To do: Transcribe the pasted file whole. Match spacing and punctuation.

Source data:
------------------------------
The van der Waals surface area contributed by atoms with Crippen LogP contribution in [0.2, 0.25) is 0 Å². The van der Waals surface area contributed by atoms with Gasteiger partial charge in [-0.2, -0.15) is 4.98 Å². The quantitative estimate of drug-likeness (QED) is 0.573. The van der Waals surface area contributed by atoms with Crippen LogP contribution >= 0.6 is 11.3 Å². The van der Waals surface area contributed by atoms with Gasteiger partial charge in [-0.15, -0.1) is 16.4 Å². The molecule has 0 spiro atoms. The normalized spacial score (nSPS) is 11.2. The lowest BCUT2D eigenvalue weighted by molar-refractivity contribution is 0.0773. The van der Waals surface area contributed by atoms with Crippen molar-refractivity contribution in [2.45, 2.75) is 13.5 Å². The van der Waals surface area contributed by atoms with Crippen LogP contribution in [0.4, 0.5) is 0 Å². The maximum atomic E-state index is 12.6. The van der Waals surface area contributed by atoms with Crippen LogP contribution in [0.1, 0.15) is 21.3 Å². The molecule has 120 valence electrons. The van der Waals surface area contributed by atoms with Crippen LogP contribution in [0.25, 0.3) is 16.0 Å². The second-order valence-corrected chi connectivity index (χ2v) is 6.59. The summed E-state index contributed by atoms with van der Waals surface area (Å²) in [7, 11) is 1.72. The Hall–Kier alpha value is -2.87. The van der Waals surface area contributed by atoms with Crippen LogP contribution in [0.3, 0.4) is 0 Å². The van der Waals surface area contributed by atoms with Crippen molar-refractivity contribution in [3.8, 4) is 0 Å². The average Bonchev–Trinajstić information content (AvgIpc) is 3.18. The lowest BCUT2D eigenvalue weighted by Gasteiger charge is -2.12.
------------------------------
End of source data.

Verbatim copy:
The van der Waals surface area contributed by atoms with Crippen LogP contribution in [0.2, 0.25) is 0 Å². The van der Waals surface area contributed by atoms with Gasteiger partial charge in [-0.2, -0.15) is 4.98 Å². The quantitative estimate of drug-likeness (QED) is 0.573. The van der Waals surface area contributed by atoms with Crippen LogP contribution >= 0.6 is 11.3 Å². The van der Waals surface area contributed by atoms with Gasteiger partial charge in [-0.15, -0.1) is 16.4 Å². The molecule has 0 spiro atoms. The normalized spacial score (nSPS) is 11.2. The lowest BCUT2D eigenvalue weighted by molar-refractivity contribution is 0.0773. The van der Waals surface area contributed by atoms with Crippen molar-refractivity contribution in [2.45, 2.75) is 13.5 Å². The van der Waals surface area contributed by atoms with Crippen LogP contribution in [0.4, 0.5) is 0 Å². The maximum atomic E-state index is 12.6. The van der Waals surface area contributed by atoms with Crippen LogP contribution in [0.1, 0.15) is 21.3 Å². The molecule has 120 valence electrons. The van der Waals surface area contributed by atoms with Crippen LogP contribution in [0.25, 0.3) is 16.0 Å². The second-order valence-corrected chi connectivity index (χ2v) is 6.59. The summed E-state index contributed by atoms with van der Waals surface area (Å²) in [7, 11) is 1.72. The Hall–Kier alpha value is -2.87. The van der Waals surface area contributed by atoms with Crippen LogP contribution in [0.3, 0.4) is 0 Å². The van der Waals surface area contributed by atoms with Crippen molar-refractivity contribution in [3.8, 4) is 0 Å². The average Bonchev–Trinajstić information content (AvgIpc) is 3.18. The lowest BCUT2D eigenvalue weighted by Gasteiger charge is -2.12.